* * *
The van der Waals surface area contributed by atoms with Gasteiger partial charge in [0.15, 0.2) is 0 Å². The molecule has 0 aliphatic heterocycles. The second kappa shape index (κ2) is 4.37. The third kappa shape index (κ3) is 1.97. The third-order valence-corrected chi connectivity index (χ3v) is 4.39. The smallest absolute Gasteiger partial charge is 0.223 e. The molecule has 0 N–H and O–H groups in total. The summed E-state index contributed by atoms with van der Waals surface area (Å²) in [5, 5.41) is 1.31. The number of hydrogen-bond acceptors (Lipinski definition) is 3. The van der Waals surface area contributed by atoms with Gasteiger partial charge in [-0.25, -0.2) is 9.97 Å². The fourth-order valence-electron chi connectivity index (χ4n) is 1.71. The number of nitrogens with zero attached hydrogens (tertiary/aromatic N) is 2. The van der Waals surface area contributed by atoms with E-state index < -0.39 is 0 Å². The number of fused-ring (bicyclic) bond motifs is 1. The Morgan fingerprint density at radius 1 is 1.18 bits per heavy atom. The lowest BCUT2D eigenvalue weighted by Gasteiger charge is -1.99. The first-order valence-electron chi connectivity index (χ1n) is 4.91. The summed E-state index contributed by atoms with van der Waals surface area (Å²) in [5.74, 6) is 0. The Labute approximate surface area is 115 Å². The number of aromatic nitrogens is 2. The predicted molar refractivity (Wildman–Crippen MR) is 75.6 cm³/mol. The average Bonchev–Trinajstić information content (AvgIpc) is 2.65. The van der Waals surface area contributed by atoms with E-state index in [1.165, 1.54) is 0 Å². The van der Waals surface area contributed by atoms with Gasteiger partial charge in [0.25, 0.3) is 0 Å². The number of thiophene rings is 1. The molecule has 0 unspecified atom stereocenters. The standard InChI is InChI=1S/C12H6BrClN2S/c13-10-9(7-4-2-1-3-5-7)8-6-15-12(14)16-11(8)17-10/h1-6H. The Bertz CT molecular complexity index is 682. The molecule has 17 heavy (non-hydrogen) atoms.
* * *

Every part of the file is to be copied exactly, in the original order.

The van der Waals surface area contributed by atoms with Gasteiger partial charge in [0.15, 0.2) is 0 Å². The molecule has 0 aliphatic heterocycles. The second kappa shape index (κ2) is 4.37. The third kappa shape index (κ3) is 1.97. The third-order valence-corrected chi connectivity index (χ3v) is 4.39. The smallest absolute Gasteiger partial charge is 0.223 e. The molecule has 0 N–H and O–H groups in total. The summed E-state index contributed by atoms with van der Waals surface area (Å²) in [5, 5.41) is 1.31. The number of hydrogen-bond acceptors (Lipinski definition) is 3. The van der Waals surface area contributed by atoms with Gasteiger partial charge in [-0.25, -0.2) is 9.97 Å². The fourth-order valence-electron chi connectivity index (χ4n) is 1.71. The number of nitrogens with zero attached hydrogens (tertiary/aromatic N) is 2. The van der Waals surface area contributed by atoms with E-state index < -0.39 is 0 Å². The number of fused-ring (bicyclic) bond motifs is 1. The Morgan fingerprint density at radius 1 is 1.18 bits per heavy atom. The lowest BCUT2D eigenvalue weighted by Gasteiger charge is -1.99. The first-order valence-electron chi connectivity index (χ1n) is 4.91. The summed E-state index contributed by atoms with van der Waals surface area (Å²) in [5.74, 6) is 0. The Labute approximate surface area is 115 Å². The number of aromatic nitrogens is 2. The predicted molar refractivity (Wildman–Crippen MR) is 75.6 cm³/mol. The average Bonchev–Trinajstić information content (AvgIpc) is 2.65. The van der Waals surface area contributed by atoms with E-state index in [1.165, 1.54) is 0 Å². The van der Waals surface area contributed by atoms with Gasteiger partial charge in [0.25, 0.3) is 0 Å². The number of thiophene rings is 1. The molecule has 0 unspecified atom stereocenters. The standard InChI is InChI=1S/C12H6BrClN2S/c13-10-9(7-4-2-1-3-5-7)8-6-15-12(14)16-11(8)17-10/h1-6H. The Bertz CT molecular complexity index is 682. The molecule has 17 heavy (non-hydrogen) atoms.